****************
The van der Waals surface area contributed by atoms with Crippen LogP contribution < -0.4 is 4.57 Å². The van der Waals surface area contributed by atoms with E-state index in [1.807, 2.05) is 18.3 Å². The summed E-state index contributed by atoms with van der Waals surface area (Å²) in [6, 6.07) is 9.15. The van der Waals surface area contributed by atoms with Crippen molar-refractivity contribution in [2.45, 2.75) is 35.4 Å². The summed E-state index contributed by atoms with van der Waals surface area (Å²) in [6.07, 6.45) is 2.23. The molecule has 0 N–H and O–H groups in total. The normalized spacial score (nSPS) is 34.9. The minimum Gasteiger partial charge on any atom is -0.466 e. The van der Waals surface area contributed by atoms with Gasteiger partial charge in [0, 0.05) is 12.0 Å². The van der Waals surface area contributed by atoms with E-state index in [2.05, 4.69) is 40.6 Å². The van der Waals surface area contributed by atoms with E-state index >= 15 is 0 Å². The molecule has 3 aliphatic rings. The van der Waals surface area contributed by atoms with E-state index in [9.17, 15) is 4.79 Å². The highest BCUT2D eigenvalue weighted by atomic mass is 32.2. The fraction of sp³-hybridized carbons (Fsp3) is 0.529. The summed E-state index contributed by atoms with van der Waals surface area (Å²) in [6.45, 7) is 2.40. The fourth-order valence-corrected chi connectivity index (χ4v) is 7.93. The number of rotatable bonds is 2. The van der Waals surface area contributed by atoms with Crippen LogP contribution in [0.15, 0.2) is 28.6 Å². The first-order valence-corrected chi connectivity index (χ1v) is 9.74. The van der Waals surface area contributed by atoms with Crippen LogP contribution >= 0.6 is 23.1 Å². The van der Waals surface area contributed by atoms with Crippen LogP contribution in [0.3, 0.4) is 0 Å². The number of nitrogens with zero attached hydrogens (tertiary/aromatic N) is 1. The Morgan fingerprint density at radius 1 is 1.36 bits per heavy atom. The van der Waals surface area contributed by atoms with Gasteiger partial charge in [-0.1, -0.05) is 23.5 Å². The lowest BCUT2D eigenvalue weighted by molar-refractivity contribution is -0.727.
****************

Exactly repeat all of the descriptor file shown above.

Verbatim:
The van der Waals surface area contributed by atoms with Crippen LogP contribution < -0.4 is 4.57 Å². The van der Waals surface area contributed by atoms with E-state index in [1.807, 2.05) is 18.3 Å². The summed E-state index contributed by atoms with van der Waals surface area (Å²) in [6, 6.07) is 9.15. The van der Waals surface area contributed by atoms with Crippen molar-refractivity contribution in [2.45, 2.75) is 35.4 Å². The summed E-state index contributed by atoms with van der Waals surface area (Å²) in [6.07, 6.45) is 2.23. The molecule has 0 N–H and O–H groups in total. The normalized spacial score (nSPS) is 34.9. The minimum Gasteiger partial charge on any atom is -0.466 e. The van der Waals surface area contributed by atoms with Gasteiger partial charge in [0, 0.05) is 12.0 Å². The van der Waals surface area contributed by atoms with E-state index in [2.05, 4.69) is 40.6 Å². The van der Waals surface area contributed by atoms with E-state index >= 15 is 0 Å². The molecule has 3 aliphatic rings. The van der Waals surface area contributed by atoms with E-state index in [9.17, 15) is 4.79 Å². The highest BCUT2D eigenvalue weighted by atomic mass is 32.2. The fraction of sp³-hybridized carbons (Fsp3) is 0.529. The summed E-state index contributed by atoms with van der Waals surface area (Å²) in [6.45, 7) is 2.40. The fourth-order valence-corrected chi connectivity index (χ4v) is 7.93. The number of rotatable bonds is 2. The van der Waals surface area contributed by atoms with Crippen LogP contribution in [0.15, 0.2) is 28.6 Å². The first-order valence-corrected chi connectivity index (χ1v) is 9.74. The van der Waals surface area contributed by atoms with Crippen LogP contribution >= 0.6 is 23.1 Å². The van der Waals surface area contributed by atoms with Crippen LogP contribution in [0.3, 0.4) is 0 Å². The number of nitrogens with zero attached hydrogens (tertiary/aromatic N) is 1. The Morgan fingerprint density at radius 1 is 1.36 bits per heavy atom. The van der Waals surface area contributed by atoms with Gasteiger partial charge in [-0.1, -0.05) is 23.5 Å². The lowest BCUT2D eigenvalue weighted by molar-refractivity contribution is -0.727.